Out of stock
Out of stock
Corgi Aviation Archive 1/72 scale AA33701: Heinkel He 111H-3 of II./KG 1 Hindenburg, Luftwaffe, based at Montdidier France during the Battle of Britain in September 1940. Although non limited this is now a highly sought after model with excellent looking splinter camouflage livery. The distinctive white bands are tactical formation markings on the rudder and upper wing surface, applied during September 1940. The purpose of the marking was to enable pilots flying in formation to quickly determine the position of other aircraft in the formation. Aircraft with the bar on the port (left) wing and port fin meant that they were on the starboard (right) side of the formation. Also the number of bars might have indicated the Gruppe or Staffel status of the aircraft. Boxes are notoriously flimsy but this one is in great shape.
Length 9 inches Wingspan 12.25 inches
By the beginning of the Battle of Britain the He 111H had almost entirely replaced the He 111P series and was being deployed to most of the French airbases where the German assault on the skies of England were to begin. One of the most notable Battle of Britain raids that the Gruppe made involving this He 111 was on 9th September, when the fleet of 26 He 111 aircraft, escorted by 20 Bf 110’s of III./ZG 76 and 60 Bf 109’s of JG 3, was briefed to attack the R.A.E at Farnborough. This raid was routed south of London on a westerly course and therefore had to run the gauntlet of fighter squadrons from Biggin Hill, Kenley, Croydon and Northolt.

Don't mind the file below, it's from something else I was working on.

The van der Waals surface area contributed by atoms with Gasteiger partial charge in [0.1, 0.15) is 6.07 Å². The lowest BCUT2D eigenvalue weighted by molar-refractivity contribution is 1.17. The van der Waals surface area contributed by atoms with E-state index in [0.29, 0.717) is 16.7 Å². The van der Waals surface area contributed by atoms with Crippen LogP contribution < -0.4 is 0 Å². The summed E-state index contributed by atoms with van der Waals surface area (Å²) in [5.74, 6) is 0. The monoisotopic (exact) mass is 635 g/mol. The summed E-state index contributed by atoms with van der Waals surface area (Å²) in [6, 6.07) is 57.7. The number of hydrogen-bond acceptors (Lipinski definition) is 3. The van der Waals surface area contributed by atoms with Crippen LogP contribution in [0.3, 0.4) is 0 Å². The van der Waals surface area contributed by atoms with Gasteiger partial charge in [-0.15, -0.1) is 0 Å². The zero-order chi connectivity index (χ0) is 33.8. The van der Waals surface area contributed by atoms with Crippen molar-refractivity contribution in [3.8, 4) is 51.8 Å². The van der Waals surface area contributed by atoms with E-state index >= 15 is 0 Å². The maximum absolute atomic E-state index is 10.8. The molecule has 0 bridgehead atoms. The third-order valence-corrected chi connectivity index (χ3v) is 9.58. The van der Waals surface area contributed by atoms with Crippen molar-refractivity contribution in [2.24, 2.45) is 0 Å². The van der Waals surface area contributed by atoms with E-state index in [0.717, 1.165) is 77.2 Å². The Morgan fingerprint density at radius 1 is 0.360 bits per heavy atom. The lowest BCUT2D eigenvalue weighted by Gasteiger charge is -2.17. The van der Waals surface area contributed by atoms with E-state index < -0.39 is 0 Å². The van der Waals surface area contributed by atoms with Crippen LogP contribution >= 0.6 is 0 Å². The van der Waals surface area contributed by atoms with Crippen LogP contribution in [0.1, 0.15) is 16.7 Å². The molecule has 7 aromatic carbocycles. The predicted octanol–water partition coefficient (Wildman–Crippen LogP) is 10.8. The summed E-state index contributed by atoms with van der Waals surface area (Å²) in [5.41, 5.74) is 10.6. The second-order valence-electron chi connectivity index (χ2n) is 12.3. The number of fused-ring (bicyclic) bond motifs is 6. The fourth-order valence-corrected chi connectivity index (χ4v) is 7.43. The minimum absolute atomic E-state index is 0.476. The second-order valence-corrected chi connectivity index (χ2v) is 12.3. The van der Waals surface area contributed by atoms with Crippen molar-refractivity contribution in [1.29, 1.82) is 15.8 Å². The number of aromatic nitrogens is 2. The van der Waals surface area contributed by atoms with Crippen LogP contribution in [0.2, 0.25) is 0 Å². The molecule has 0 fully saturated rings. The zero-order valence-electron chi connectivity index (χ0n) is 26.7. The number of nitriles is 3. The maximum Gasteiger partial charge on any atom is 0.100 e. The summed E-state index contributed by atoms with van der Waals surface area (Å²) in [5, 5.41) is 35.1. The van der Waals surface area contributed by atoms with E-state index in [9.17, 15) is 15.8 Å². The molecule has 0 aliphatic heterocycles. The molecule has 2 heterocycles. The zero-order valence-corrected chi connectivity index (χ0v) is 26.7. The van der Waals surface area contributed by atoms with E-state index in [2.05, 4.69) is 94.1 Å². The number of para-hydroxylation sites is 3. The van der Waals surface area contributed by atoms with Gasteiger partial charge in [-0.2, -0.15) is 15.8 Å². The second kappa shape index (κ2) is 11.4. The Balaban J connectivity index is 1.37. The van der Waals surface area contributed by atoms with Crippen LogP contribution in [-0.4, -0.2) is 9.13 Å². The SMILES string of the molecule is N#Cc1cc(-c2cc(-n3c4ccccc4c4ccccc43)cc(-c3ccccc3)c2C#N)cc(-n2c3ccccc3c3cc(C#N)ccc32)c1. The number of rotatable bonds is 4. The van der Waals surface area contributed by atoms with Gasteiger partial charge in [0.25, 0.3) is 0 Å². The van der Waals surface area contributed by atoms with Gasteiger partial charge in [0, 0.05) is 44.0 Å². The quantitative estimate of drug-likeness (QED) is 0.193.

Designed in direct violation of the Treaty of Versailles, the Heinkel He 111 first flew on February 24, 1935. Masquerading as a transport aircraft, the He 111 was actually a fast medium bomber that went on to become the most prolific Luftwaffe bomber used during the early part of WWII. During its early service career, the He 111 had the distinction of being one of the fastest aircraft in the world, with speeds exceeding 250 mph. It was also versatile, serving as a medium bomber, strategic bomber and as a torpedo bomber. By late 1944 the Luftwaffe halted bomber production, and the He 111 became a transport aircraft.